CEDAR RAPIDS — John Delaney has been told it’s too early to be thinking about the 2020 presidential race.
The U.S. representative from Maryland, who has been to Iowa 15 times and visited all 99 counties, doesn’t think so. In fact, he thinks it’s time to be thinking about 2030.
Introducing Delaney, state Sen. Rob Hogg, D-Cedar Rapids, said Iowa Democrats are rightly focused on the 2018 campaign. However, they welcome the support of national candidates like Delaney and the ideas they bring to the discussion.
Delaney didn’t disappoint. His was not the typical stump speech.
For more than an hour in front of more than 75 people at the Cedar Rapids Museum of Art, he talked about technology, artificial intelligence, life sciences and medicine, modernizing education and making universal health care available “because it’s a right and it make good economic sense.”
“The world changes fast,” he said, and the job of government and elected officials is to update the institutions of society to be prepared for those changes.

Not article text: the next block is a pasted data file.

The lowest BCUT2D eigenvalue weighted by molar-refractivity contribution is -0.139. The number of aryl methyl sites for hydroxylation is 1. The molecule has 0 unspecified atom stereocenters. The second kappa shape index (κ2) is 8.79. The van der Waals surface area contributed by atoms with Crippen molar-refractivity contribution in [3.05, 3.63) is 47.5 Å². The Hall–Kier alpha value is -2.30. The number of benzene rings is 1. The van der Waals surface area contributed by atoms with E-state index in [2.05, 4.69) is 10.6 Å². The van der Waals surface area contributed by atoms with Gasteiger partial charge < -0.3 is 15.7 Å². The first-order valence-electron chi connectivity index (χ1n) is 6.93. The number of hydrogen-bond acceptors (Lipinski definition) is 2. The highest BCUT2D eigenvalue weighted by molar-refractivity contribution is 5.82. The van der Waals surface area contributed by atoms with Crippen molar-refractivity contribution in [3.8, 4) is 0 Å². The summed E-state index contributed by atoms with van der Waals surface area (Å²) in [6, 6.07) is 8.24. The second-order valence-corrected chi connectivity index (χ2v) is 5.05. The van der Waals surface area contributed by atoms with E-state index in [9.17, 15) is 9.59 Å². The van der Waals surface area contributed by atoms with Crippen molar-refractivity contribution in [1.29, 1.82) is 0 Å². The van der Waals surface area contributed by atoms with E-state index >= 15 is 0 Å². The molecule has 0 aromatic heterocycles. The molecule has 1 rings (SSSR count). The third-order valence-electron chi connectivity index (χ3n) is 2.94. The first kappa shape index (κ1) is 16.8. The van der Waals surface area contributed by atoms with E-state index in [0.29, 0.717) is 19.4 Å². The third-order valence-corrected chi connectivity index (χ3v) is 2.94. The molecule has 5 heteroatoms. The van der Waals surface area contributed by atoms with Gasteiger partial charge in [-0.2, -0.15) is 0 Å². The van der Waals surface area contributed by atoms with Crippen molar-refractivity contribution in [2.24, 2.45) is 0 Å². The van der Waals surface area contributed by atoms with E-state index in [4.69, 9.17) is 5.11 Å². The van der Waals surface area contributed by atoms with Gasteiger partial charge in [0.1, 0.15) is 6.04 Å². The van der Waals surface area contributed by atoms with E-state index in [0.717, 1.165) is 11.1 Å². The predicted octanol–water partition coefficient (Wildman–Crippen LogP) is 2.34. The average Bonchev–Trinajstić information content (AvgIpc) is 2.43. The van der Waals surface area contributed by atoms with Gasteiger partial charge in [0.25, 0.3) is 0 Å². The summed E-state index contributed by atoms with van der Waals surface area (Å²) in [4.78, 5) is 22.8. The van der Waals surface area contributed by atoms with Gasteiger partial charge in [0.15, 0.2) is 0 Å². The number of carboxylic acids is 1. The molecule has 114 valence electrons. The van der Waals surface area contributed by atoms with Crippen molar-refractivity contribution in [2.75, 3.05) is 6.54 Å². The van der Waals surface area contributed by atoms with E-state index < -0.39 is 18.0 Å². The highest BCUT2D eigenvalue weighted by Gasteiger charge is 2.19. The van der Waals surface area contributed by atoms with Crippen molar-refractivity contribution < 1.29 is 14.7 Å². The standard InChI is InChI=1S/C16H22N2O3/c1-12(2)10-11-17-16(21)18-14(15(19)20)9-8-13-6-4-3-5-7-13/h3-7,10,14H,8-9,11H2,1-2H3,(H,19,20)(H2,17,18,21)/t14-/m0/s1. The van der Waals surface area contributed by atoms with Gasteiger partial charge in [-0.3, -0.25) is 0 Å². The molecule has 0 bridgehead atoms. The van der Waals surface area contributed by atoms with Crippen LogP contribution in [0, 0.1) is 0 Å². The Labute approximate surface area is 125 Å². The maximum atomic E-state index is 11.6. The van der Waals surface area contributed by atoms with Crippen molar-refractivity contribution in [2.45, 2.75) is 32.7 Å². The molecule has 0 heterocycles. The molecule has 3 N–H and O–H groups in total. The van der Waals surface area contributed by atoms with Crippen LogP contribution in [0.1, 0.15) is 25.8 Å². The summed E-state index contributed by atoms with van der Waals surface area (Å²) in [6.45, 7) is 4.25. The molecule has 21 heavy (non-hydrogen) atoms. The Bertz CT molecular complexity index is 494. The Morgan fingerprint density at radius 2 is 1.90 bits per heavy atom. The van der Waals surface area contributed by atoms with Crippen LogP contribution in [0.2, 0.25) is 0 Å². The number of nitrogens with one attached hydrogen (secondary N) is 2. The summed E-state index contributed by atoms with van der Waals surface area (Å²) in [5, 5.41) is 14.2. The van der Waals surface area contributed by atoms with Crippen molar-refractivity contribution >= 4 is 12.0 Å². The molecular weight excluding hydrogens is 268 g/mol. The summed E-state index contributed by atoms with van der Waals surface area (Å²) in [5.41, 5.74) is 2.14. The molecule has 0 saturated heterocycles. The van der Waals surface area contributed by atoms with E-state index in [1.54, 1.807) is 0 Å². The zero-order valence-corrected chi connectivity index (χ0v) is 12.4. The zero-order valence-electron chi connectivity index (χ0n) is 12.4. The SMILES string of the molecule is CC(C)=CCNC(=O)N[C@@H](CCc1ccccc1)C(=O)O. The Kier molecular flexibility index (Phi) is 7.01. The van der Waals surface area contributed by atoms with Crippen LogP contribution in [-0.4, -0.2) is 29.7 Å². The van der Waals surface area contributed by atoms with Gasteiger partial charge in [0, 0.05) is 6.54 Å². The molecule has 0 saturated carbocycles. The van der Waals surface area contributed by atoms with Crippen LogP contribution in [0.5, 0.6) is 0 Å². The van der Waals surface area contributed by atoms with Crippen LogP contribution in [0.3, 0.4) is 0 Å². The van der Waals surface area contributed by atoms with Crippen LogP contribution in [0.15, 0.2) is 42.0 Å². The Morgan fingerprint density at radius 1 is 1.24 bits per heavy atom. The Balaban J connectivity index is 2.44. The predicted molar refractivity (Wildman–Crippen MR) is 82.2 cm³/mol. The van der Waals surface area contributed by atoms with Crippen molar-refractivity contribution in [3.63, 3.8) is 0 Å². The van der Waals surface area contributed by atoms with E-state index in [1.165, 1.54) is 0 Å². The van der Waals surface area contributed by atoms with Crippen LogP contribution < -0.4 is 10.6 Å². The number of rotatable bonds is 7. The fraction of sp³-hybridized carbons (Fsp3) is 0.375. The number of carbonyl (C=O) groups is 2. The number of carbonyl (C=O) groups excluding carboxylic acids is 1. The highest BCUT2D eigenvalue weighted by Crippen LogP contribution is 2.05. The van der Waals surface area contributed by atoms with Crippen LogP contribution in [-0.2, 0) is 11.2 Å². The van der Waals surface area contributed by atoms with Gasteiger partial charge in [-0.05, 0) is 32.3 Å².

Instead, Congress is in gridlock, which benefits the wealthy and special interests while working people pay the cost, Delaney said.
“The cost of doing nothing is not nothing,” he said.
Delaney, 55, campaigns as a centrist with a business background. He’s served in Congress since 2013. In 2004, he was an Ernst and Young Entrepreneur of the Year. He launched two companies that he later took public and was the youngest CEO in the history of the New York Stock Exchange.
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“I believe in capitalism. It’s an amazing invention machine,” Delaney said, calling for a more just and inclusive capitalism.
He’s the first Democrat since John Edwards in 2007 to make the “full Grassley” — a visit to all of Iowa’s counties — and Delaney has done it before the caucus campaign begins in earnest. He made his first campaign visit to Iowa more than a year ago, and his campaign said Delaney has hosted or attended more than 170 events.
The biggest event likely was in front of about 1,000 people at the North Iowa Wing Ding. He’ll be back to speak to the Polk County Democrats’ Steak Fry on Sept. 29.
Delaney called for a “big tent” approach to Democratic politics. He said progressives and centrist Democrats, independent voters and Republicans disillusioned by Trump already agree on immigration reform, early-childhood education and infrastructure investment.
If Democrats can bring them together, he said, they will have a winning combination.
“This is the opportunity to be the party that actually gets real things done,” Delaney said about Democratic prospects in 2020 — and beyond.
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